As portfolio managers, we are tasked to look out for our customers—to offer higher returns, lower risk, and efficient tax avoidance while we grow their accounts and provide income in retirement. As stewards of our customer’s portfolios, we strive to the do the right thing in terms of selecting investment products that build up society, do good, and follow Christian principles.
There is often confusion about the difference between Socially Responsible Investing (SRI) and Morally Responsible Investing (MRI). We’ll try to make it simple.
Initially, SRI was used to describe investing in companies that did not profit from “bad” things like tobacco, alcohol, gambling, and firearms. The perception was that these companies promoted sickness, mental and physical abuse, failed relationships, bad habits, and even death. The term focused on which companies one would avoid, not what to invest in, but that has changed. Now SRI seeks out companies that do good—such as alternative energy/clean technologies, community organizations that provide needed services to the poor and disadvantaged, and others that improve the quality of life and reduce reliance on welfare. The focus is on society, not necessarily moral or ethical good as defined by Christian conscience.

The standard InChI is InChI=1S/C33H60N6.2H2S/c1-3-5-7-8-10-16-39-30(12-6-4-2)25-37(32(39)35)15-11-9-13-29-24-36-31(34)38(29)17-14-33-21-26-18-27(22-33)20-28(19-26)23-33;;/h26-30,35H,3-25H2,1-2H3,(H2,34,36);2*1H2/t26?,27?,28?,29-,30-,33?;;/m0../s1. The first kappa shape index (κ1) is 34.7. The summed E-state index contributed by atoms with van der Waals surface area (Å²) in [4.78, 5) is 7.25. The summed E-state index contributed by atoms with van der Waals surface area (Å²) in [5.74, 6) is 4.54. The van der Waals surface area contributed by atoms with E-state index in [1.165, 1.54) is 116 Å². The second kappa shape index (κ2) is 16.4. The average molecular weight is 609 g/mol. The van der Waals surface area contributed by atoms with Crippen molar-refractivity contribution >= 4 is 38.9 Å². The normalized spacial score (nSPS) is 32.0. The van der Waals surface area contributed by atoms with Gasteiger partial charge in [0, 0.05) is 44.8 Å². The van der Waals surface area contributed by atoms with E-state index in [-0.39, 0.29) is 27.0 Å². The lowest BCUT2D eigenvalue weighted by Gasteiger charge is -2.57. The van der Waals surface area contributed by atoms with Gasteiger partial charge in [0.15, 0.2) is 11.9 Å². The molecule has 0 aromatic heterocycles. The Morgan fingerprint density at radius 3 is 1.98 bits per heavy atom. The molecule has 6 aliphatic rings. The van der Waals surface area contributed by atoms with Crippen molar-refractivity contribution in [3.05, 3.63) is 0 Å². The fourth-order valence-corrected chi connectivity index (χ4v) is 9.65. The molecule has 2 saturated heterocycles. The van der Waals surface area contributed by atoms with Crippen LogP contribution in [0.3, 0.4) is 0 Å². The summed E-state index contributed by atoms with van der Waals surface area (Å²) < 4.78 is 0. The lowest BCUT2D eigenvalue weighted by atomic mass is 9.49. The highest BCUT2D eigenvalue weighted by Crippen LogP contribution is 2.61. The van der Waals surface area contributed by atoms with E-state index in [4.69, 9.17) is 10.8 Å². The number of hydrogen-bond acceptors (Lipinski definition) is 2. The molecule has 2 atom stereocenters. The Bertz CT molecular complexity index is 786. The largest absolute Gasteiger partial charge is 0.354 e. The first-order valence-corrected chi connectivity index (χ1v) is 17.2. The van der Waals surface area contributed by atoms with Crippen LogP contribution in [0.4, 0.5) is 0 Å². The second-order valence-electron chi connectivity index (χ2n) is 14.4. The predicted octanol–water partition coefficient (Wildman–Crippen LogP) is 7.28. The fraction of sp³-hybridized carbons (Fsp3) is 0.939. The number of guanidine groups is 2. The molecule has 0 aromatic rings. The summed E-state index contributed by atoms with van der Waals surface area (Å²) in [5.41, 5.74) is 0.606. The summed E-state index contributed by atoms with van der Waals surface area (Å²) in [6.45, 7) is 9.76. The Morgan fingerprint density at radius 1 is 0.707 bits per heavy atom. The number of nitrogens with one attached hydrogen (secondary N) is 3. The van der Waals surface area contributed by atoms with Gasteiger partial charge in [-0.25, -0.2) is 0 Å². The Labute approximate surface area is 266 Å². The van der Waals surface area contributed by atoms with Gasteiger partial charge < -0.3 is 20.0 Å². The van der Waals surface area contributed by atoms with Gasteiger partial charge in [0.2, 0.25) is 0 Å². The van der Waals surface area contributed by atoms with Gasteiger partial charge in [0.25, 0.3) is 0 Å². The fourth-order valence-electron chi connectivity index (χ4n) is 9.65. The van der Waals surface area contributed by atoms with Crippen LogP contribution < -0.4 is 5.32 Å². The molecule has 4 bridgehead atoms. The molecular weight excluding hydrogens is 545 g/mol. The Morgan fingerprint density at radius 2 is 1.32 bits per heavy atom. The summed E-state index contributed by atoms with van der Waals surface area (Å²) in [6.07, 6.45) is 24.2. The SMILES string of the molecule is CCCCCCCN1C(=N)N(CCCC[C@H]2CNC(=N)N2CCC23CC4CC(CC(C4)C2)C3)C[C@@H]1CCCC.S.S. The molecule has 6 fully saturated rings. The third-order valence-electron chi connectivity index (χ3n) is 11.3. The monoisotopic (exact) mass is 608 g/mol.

MRI is a subset of SRI but is different because it screens out companies engaged in abortion, embryonic stem cell research, and pornography. It’s pro-life and pro-family. It’s a pillar of the Stewardship Foundation. MRI appeals to investors who want to buy into specific funds that match their moral compass.
As SRI investing became more popular (over $40 trillion in 2016), the term Impact Investing found its way onto the investment stage. The term refers to investing in companies that do the right thing. It actively targets firms, funds, or projects that provide a measurable benefit to society as a whole. Not limited to stocks, mutual funds, or ETFs, it includes private equity, venture capital, and debt investment programs. Investors in this arena are actively participating by putting their money where their mouth is.
Remember that the Stewardship Foundation’s endgame is financial growth for our clients. Whether you are saving for retirement or using your wealth to actively make the world a better place, the road we help you choose is paved with a Christian moral compass.